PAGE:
How to take memorable landscape images with your iPhone
There are no magic secret formulas here. Taking great landscape photography on your mobile device is down to a combination of things. Topping that list, in my opinion, is intuition. Spotting a 'photographic scene' that others would just walk by. The more you practice and get out there and shoot, the better you will become at this bit. I've never believed myself to be creative but over the years I've come to realise that creativity is like anything else, work hard at it and you will improve. Expecting it to come naturally is setting yourself up for failure. Here are some more suggestions for how to improve your own mobile landscape images and create that wow factor:
Shoot from many different perspectives
When first starting out, people tend to shoot straight on from eye level. But to stand out, you need a unique vantage point. Get low, get high, shoot close, move away. In summary shoot, shoot, shoot and when you get home, looks at all your pictures to see which ones work/ stand out. Study other photographers work and evaluate where they shot from . Look at award winning photographs (Landscape Photographer of the Year/ National Geographic Travel Photographer of the year/ Scottish Landscape Photographer of the Year). What makes their images stand out? Try inserting a location that you know well into google and reviewing the images that come back. Were they all shot from the same perspective?
Be clear about what your subject is first. Once you have established this, look at how the surrounding elements can help highlight your subject.
These help guide your viewer's eye through the frame drawing their attention to what is important. Leading lines add depth to your image creating more of a 3-dimensional viewer experience. Look for fences, roads, paths, shadows, contrasting colours, walls, light and dark contrasts etc to use as leading lines when composing your shots.
2. Creating depth
We have already touched on using lines into your image as a way of creating depth, another way to do this is to include foreground detail. E.g rocks, trees, branches, wildflowers. By including these elements, the image becomes something that your viewer feels they can step into. The image becomes more life like.
3. Negative Space
This refers to any space that isn't your subject. It can be used to add balance, to provide context and a sense of scale. Negative space can also be utilised to simplify your scene creating a minimalistic feel.
What looks like an ordinary scene can be made memorable with the inclusion of a frame. I look for natural frames: foliage, bridges, trees, and hedges. Occasionally I'll use a tent or a building to frame the outside view.
Look for reflections, whether it be in lochs, ponds, rivers, puddles or even something like sunglasses. They provide visual interest and balance. Always ensure your horizon is straight (an easy fix in Instagram's editing tool).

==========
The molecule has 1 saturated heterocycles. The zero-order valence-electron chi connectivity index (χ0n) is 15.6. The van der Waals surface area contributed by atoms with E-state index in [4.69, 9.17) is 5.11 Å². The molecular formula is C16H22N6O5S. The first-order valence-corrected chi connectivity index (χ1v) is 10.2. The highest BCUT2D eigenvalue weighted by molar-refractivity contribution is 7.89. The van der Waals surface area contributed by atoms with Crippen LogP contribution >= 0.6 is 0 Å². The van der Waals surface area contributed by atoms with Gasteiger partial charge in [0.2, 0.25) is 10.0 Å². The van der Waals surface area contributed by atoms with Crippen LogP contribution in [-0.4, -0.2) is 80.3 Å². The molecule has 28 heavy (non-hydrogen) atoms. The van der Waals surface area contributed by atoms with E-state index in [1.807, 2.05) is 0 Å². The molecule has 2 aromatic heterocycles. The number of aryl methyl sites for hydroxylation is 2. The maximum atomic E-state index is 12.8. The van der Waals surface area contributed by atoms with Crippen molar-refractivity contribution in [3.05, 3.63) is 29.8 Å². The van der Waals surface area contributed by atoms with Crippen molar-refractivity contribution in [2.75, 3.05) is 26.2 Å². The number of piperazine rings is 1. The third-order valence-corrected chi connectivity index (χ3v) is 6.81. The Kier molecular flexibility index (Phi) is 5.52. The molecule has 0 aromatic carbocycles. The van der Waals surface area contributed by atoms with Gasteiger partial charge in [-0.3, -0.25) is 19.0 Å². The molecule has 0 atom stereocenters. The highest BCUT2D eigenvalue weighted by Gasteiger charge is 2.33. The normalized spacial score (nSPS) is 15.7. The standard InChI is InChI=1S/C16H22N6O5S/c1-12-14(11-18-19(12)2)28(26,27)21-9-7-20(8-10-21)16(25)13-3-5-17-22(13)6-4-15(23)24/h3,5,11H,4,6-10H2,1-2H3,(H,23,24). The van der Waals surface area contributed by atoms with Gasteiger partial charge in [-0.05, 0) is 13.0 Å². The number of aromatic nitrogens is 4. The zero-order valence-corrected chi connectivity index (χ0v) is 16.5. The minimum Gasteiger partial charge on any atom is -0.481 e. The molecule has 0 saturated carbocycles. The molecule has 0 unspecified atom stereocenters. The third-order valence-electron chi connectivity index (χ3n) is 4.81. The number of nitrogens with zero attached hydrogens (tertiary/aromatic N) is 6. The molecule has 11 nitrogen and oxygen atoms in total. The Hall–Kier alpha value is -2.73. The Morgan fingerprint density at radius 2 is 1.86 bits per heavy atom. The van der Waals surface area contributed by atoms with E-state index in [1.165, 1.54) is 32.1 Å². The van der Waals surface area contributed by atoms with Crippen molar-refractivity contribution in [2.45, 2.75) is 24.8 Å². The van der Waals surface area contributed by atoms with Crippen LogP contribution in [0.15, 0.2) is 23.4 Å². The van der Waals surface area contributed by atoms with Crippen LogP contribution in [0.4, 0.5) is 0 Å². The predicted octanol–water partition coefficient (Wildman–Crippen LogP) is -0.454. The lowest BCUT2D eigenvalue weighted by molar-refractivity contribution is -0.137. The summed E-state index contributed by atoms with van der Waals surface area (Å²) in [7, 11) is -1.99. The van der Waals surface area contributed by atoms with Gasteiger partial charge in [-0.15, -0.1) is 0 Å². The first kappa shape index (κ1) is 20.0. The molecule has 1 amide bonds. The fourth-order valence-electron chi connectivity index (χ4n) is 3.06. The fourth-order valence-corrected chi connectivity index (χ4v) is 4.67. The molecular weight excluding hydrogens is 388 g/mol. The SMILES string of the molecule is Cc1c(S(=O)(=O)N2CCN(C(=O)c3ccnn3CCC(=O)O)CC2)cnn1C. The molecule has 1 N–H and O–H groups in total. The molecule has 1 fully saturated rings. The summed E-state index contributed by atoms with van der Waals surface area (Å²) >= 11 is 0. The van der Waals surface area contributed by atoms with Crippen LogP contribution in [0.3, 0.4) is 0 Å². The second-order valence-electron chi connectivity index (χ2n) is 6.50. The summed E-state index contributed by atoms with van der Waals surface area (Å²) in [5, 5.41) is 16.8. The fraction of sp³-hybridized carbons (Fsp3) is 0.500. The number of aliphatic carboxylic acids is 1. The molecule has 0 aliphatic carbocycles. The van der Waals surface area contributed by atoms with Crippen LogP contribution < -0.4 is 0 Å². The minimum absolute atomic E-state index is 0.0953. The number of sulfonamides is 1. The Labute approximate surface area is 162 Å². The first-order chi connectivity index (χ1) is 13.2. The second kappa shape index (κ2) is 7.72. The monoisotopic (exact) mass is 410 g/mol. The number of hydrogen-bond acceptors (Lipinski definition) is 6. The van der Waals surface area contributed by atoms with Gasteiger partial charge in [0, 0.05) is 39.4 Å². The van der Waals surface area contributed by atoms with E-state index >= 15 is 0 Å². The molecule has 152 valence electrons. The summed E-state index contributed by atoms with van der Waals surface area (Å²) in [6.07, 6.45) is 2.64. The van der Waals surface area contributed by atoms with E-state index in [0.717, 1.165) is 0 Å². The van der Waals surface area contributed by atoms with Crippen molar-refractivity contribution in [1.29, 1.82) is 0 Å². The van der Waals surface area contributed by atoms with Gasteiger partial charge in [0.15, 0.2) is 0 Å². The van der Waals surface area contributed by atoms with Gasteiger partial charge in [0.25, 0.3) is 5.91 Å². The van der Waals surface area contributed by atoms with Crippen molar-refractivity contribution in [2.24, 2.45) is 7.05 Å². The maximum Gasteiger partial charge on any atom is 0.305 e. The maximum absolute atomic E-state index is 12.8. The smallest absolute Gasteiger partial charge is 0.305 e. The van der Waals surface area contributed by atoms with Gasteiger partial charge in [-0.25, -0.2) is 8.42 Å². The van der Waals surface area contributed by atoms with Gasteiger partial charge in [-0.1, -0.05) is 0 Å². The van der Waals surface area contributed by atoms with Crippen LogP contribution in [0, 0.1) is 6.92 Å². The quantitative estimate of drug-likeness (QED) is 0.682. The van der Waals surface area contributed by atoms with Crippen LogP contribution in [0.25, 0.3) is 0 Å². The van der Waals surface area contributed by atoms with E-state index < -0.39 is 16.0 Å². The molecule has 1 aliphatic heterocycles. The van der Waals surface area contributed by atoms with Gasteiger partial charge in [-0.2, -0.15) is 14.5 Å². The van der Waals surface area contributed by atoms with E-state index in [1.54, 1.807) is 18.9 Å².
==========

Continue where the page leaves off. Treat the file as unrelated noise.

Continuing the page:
Capturing a mood
This is what l believe truly sets great photographers apart. How do you capture the essence of a place? How do you transport your viewer right there? Photography, like music, has the power to make people 'feel'. In order to convey it in your images, you first need to work out how it makes you feel. This will change depending on the weather, the season and your current state of mind. It will be difficult to convey emotion to your viewer if you do not have an affinity with your subject. My strongest images are of my children and the Scottish Highlands. I have a deep love for both. I experiment with other genres and other locations but I don't have the same zest for it and it shows in the resulting work. Find what makes your heart soar and work from there. If you don't know what that is yet, just keep experimenting until it comes to you.
Before shooting, take the time to absorb the scene in silence.
Editing can also help enhance the mood you are trying to convey. I often use the VSCO editing app to further amplify the dramatic and moody feel of Scottish landscapes.
Don't put your phone away when the weather gets bad. The advantage with iPhones is that they are easier to protect than large DSLR's. I am much more inclined to shoot with my iPhone over my large camera in unfavourable conditions. It's easier to keep the small lens free of rain or clean it if it gets wet/ grimy. Avoid including overcast skies in your image and instead fill the frame with your subject. I particularly like trying to capture the sky just before or after a storm. The dark and brooding clouds are full or drama and add incredible atmosphere to images.
Quick shooting tips
- If shooting in low light, use a tripod with adaptor for your phone or prop it up on a wall/ books etc. Set the timer for the picture. This will avoid camera blur and minimise noise in your image.
- Underexpose to retain the brightest details in your image. In a standard exposure, the camera will often blow out portions of the sky - meaning that you lose all detail. To avoid this, tap on the brightest part of your image and underexpose to retain details. You can raise the exposure in the darkest elements of your frame in post-processing.
- Use an editing app. Instagram's editing tools, Snapseed, Photo Plus, VSCO etc.
- Don't use the zoom tool on your phone. It greatly reduces the quality of the image. Instead, zoom with your feet.
- Share your images to get feedback.
Come back soon for another article solely concentrating on the power of LIGHT in your images. I'll have lots of tips and hints and some exercise for you to try.
Thanks for reading.